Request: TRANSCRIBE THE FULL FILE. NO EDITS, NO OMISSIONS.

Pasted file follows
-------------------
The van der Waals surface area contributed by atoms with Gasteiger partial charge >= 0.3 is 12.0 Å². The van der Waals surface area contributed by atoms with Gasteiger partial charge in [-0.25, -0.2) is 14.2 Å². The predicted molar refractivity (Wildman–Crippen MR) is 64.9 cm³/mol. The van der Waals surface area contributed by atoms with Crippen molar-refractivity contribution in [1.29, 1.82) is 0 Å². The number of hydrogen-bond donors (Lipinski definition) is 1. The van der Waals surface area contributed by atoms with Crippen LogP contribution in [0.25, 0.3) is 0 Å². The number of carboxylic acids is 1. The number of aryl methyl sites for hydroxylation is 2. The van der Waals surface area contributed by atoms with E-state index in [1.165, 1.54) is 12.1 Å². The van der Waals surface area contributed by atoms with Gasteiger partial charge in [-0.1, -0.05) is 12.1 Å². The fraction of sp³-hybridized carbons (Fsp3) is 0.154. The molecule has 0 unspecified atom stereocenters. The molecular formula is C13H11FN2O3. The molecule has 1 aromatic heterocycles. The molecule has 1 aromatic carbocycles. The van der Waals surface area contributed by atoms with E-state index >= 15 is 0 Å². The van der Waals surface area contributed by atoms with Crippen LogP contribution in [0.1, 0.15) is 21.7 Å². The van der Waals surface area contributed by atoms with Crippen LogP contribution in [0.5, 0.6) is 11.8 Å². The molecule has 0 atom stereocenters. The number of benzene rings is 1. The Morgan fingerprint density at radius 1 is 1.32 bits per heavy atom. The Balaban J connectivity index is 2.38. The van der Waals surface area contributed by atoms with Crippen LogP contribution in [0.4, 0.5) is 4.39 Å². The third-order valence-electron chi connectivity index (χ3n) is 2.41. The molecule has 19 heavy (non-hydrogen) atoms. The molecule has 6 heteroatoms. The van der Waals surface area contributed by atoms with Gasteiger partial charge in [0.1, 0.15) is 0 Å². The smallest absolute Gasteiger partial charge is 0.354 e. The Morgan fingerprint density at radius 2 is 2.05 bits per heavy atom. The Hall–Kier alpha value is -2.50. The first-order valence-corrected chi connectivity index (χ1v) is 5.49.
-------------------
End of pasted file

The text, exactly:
The van der Waals surface area contributed by atoms with Gasteiger partial charge >= 0.3 is 12.0 Å². The van der Waals surface area contributed by atoms with Gasteiger partial charge in [-0.25, -0.2) is 14.2 Å². The predicted molar refractivity (Wildman–Crippen MR) is 64.9 cm³/mol. The van der Waals surface area contributed by atoms with Crippen molar-refractivity contribution in [1.29, 1.82) is 0 Å². The number of hydrogen-bond donors (Lipinski definition) is 1. The van der Waals surface area contributed by atoms with Crippen LogP contribution in [0.25, 0.3) is 0 Å². The number of carboxylic acids is 1. The number of aryl methyl sites for hydroxylation is 2. The van der Waals surface area contributed by atoms with E-state index in [1.165, 1.54) is 12.1 Å². The van der Waals surface area contributed by atoms with Gasteiger partial charge in [-0.1, -0.05) is 12.1 Å². The fraction of sp³-hybridized carbons (Fsp3) is 0.154. The molecule has 0 unspecified atom stereocenters. The molecular formula is C13H11FN2O3. The molecule has 1 aromatic heterocycles. The molecule has 1 aromatic carbocycles. The van der Waals surface area contributed by atoms with E-state index >= 15 is 0 Å². The van der Waals surface area contributed by atoms with Crippen LogP contribution in [0.1, 0.15) is 21.7 Å². The van der Waals surface area contributed by atoms with Crippen LogP contribution in [0.5, 0.6) is 11.8 Å². The molecule has 0 atom stereocenters. The number of benzene rings is 1. The Morgan fingerprint density at radius 1 is 1.32 bits per heavy atom. The Balaban J connectivity index is 2.38. The van der Waals surface area contributed by atoms with Crippen LogP contribution in [0.4, 0.5) is 4.39 Å². The third-order valence-electron chi connectivity index (χ3n) is 2.41. The molecule has 19 heavy (non-hydrogen) atoms. The molecule has 6 heteroatoms. The van der Waals surface area contributed by atoms with Gasteiger partial charge in [0.1, 0.15) is 0 Å². The smallest absolute Gasteiger partial charge is 0.354 e. The Morgan fingerprint density at radius 2 is 2.05 bits per heavy atom. The Hall–Kier alpha value is -2.50. The first-order valence-corrected chi connectivity index (χ1v) is 5.49.